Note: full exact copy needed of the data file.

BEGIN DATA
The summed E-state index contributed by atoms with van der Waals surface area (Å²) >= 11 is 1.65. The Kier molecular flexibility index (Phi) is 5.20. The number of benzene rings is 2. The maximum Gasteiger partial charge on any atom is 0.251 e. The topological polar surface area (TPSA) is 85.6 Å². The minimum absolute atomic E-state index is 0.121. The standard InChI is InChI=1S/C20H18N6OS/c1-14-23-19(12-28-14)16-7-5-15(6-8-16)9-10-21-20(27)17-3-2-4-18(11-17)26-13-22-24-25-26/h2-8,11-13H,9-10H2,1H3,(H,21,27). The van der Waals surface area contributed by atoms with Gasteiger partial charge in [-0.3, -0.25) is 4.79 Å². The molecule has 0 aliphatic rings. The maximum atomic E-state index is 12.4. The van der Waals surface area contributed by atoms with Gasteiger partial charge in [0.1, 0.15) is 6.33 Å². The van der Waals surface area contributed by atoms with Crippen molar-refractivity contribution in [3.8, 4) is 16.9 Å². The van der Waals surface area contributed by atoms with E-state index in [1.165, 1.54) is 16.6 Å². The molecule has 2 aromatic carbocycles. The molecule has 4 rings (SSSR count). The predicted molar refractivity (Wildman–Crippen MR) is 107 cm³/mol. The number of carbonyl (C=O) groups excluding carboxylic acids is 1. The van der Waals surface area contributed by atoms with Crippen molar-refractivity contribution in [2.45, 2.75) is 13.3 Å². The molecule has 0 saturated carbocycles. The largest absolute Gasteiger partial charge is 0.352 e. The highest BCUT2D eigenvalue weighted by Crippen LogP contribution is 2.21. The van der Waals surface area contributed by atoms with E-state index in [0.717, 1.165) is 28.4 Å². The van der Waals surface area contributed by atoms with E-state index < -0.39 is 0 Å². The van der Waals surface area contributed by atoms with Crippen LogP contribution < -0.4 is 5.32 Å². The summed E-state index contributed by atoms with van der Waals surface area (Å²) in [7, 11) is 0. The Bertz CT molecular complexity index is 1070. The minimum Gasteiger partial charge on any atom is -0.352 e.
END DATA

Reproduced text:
The summed E-state index contributed by atoms with van der Waals surface area (Å²) >= 11 is 1.65. The Kier molecular flexibility index (Phi) is 5.20. The number of benzene rings is 2. The maximum Gasteiger partial charge on any atom is 0.251 e. The topological polar surface area (TPSA) is 85.6 Å². The minimum absolute atomic E-state index is 0.121. The standard InChI is InChI=1S/C20H18N6OS/c1-14-23-19(12-28-14)16-7-5-15(6-8-16)9-10-21-20(27)17-3-2-4-18(11-17)26-13-22-24-25-26/h2-8,11-13H,9-10H2,1H3,(H,21,27). The van der Waals surface area contributed by atoms with Gasteiger partial charge in [-0.3, -0.25) is 4.79 Å². The molecule has 0 aliphatic rings. The maximum atomic E-state index is 12.4. The van der Waals surface area contributed by atoms with Gasteiger partial charge in [0.1, 0.15) is 6.33 Å². The van der Waals surface area contributed by atoms with Crippen molar-refractivity contribution in [3.8, 4) is 16.9 Å². The van der Waals surface area contributed by atoms with E-state index in [1.165, 1.54) is 16.6 Å². The molecule has 2 aromatic carbocycles. The molecule has 4 rings (SSSR count). The predicted molar refractivity (Wildman–Crippen MR) is 107 cm³/mol. The number of carbonyl (C=O) groups excluding carboxylic acids is 1. The van der Waals surface area contributed by atoms with Crippen molar-refractivity contribution in [2.45, 2.75) is 13.3 Å². The molecule has 0 saturated carbocycles. The largest absolute Gasteiger partial charge is 0.352 e. The highest BCUT2D eigenvalue weighted by Crippen LogP contribution is 2.21. The van der Waals surface area contributed by atoms with E-state index in [0.717, 1.165) is 28.4 Å². The van der Waals surface area contributed by atoms with E-state index < -0.39 is 0 Å². The van der Waals surface area contributed by atoms with Crippen LogP contribution < -0.4 is 5.32 Å². The summed E-state index contributed by atoms with van der Waals surface area (Å²) in [7, 11) is 0. The Bertz CT molecular complexity index is 1070. The minimum Gasteiger partial charge on any atom is -0.352 e.